I had the great pleasure of attending the Insight Day for the upcoming mixed bill entitled "Enduring Images". Before getting into detail, let me offer you a cast-iron guarantee that this mixed bill will not suffer from being languid!
Henry Roche, Head of Music Staff at the House, opened the day with 40 minutes on the music involved in the four pieces, including Schubert's Ninth.
We were then introduced to Kim McCarthy who rehearsed Cope and Stepanek in Nacho Duato's Remanso. Cope had performed the piece before in the past, and blew away the cobwebs with a stunning opening run-through, but Stepanek was a newcomer to the piece and it was interesting to see him in contrast to the ever-competent Cope. This section was the most fun, as Jonathan and Kim both have an active sense of humour.
After lunch, Noah Gelber acted as repetiteur for Natasha Oughtred, Ivan Putrov, Tamara Rojo and, I think, Hubert Essakow (but I may have got him wrong) in Forsythe's "The Vertiginous Thrill of Exactitude". Noah was obviously keener on the serious side of rehearsing the piece than frittering away valuable time on audience interaction, but it was interesting nevertheless. I have to say that I was very impressed with Putrov - it seems that he has a quality about him - an easy, confident, simple style, that may see him eye Cope's mantle as the company's "ideal partner" in the future.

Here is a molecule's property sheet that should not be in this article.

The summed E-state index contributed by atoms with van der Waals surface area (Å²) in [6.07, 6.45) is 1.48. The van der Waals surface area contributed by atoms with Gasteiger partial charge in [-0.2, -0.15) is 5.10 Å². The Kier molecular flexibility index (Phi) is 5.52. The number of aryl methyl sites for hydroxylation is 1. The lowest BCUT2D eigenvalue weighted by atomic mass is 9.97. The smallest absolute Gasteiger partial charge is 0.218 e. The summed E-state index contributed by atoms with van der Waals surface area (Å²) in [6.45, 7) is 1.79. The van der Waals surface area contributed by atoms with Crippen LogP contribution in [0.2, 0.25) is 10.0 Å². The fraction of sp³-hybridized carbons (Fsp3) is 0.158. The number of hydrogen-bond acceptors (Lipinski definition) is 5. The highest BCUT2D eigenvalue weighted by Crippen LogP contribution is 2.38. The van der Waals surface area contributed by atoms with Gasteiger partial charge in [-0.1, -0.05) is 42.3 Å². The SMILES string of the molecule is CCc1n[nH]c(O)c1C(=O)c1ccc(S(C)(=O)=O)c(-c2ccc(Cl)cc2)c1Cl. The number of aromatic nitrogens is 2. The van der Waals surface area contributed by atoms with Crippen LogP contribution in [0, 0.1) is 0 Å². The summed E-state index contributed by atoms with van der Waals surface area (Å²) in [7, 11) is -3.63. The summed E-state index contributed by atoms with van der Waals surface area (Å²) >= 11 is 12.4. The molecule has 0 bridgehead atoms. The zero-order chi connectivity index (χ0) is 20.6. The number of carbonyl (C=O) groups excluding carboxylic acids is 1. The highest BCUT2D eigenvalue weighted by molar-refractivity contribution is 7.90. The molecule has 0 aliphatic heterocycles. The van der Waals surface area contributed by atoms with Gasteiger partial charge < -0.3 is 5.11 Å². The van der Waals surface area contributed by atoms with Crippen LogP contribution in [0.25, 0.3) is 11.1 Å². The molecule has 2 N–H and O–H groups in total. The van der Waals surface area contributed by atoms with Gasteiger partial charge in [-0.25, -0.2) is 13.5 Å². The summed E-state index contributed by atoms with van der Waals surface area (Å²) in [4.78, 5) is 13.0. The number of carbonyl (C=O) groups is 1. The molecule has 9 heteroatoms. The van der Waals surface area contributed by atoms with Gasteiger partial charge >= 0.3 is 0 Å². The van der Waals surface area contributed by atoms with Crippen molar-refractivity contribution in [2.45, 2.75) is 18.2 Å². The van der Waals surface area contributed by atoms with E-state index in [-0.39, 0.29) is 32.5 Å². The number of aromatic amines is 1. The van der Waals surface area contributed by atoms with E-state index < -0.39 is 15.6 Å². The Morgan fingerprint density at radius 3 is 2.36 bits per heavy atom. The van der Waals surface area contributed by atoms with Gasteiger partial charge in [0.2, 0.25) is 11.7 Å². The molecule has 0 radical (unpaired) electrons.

Kathryn Bennets, ballet mistress in Frankfurt, then ran Laura Morera and Sian Murphy through their paces in Forsythe's "In the middle, somewhat elevated". They had come straight from class and already looked tired - by the end of this 45-minute section they could barely stand up. Although these are not the frontline dancers, and they were obviously exhausted, I would say that Sian had a strong technique, a stage presence and a charisma in her dancing I found particularly noticeable, but Laura was good too! This is the "15th or 16th" time Bennets has set this piece on a company around the world. Bennets also took the opportunity at the end to publicly launch a small tirade about how rushed modern (she didn't pick on the RB specifically, but she was standing in the Linbury!) productions are and how this is impacting quality. She wasn't happy about it! She was also questioned over the controversial decision of Forsythe to protect his work after his death. She didn't fully agree wit this decision herself, but could understand it - for various reasons, ballet's degrade in a very short space of time if competant controls are not in place - repetiteurs such as herself. He did not want any chance of his work degrading, simple as that. She says he is very serious about this decision.
Finally (no afternoon break you know!), Kim McCarthy came back with Rojo, Brian Maloney and Stepanek, to work on Por Vos Muero, which seems, from this short glimpse, to be as beautiful and uplifting a romantic ballet as I've seen in a while. To start us off, Rojo read the original poem extracts upon which this ballet was created and, as Stepanek himself observed later, "you didn't have to understand Spanish to feel the emotion". Quite wonderful.